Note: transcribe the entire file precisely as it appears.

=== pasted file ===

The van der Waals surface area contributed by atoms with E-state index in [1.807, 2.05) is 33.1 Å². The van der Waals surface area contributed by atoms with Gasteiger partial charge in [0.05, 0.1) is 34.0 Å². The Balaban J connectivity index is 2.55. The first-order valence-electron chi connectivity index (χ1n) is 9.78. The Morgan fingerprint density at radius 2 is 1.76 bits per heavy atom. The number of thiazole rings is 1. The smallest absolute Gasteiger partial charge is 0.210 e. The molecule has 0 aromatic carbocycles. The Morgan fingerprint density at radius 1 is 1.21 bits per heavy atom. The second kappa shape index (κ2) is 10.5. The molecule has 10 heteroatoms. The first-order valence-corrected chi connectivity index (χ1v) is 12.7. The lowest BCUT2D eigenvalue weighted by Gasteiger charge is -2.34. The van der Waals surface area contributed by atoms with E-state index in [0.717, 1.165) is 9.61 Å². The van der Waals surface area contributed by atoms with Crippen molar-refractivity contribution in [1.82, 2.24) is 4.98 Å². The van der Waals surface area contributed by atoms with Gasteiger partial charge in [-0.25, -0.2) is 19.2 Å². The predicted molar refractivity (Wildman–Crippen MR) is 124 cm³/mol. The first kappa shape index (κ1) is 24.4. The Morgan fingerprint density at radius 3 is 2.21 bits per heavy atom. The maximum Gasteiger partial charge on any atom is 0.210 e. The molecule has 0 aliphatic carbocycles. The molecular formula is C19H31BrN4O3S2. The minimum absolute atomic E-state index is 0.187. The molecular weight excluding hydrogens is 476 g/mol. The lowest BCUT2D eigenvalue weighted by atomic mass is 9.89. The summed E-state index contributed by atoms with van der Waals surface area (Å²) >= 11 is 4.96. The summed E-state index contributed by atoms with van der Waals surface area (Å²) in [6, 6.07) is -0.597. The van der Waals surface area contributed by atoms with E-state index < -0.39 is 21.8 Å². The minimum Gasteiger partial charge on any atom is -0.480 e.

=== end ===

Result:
The van der Waals surface area contributed by atoms with E-state index in [1.807, 2.05) is 33.1 Å². The van der Waals surface area contributed by atoms with Gasteiger partial charge in [0.05, 0.1) is 34.0 Å². The Balaban J connectivity index is 2.55. The first-order valence-electron chi connectivity index (χ1n) is 9.78. The Morgan fingerprint density at radius 2 is 1.76 bits per heavy atom. The number of thiazole rings is 1. The smallest absolute Gasteiger partial charge is 0.210 e. The molecule has 0 aromatic carbocycles. The Morgan fingerprint density at radius 1 is 1.21 bits per heavy atom. The second kappa shape index (κ2) is 10.5. The molecule has 10 heteroatoms. The first-order valence-corrected chi connectivity index (χ1v) is 12.7. The lowest BCUT2D eigenvalue weighted by Gasteiger charge is -2.34. The van der Waals surface area contributed by atoms with E-state index in [0.717, 1.165) is 9.61 Å². The van der Waals surface area contributed by atoms with Crippen molar-refractivity contribution in [1.82, 2.24) is 4.98 Å². The van der Waals surface area contributed by atoms with Gasteiger partial charge in [-0.25, -0.2) is 19.2 Å². The predicted molar refractivity (Wildman–Crippen MR) is 124 cm³/mol. The first kappa shape index (κ1) is 24.4. The Morgan fingerprint density at radius 3 is 2.21 bits per heavy atom. The maximum Gasteiger partial charge on any atom is 0.210 e. The molecule has 0 aliphatic carbocycles. The molecular formula is C19H31BrN4O3S2. The minimum absolute atomic E-state index is 0.187. The molecular weight excluding hydrogens is 476 g/mol. The lowest BCUT2D eigenvalue weighted by atomic mass is 9.89. The summed E-state index contributed by atoms with van der Waals surface area (Å²) >= 11 is 4.96. The summed E-state index contributed by atoms with van der Waals surface area (Å²) in [6, 6.07) is -0.597. The van der Waals surface area contributed by atoms with E-state index < -0.39 is 21.8 Å². The minimum Gasteiger partial charge on any atom is -0.480 e.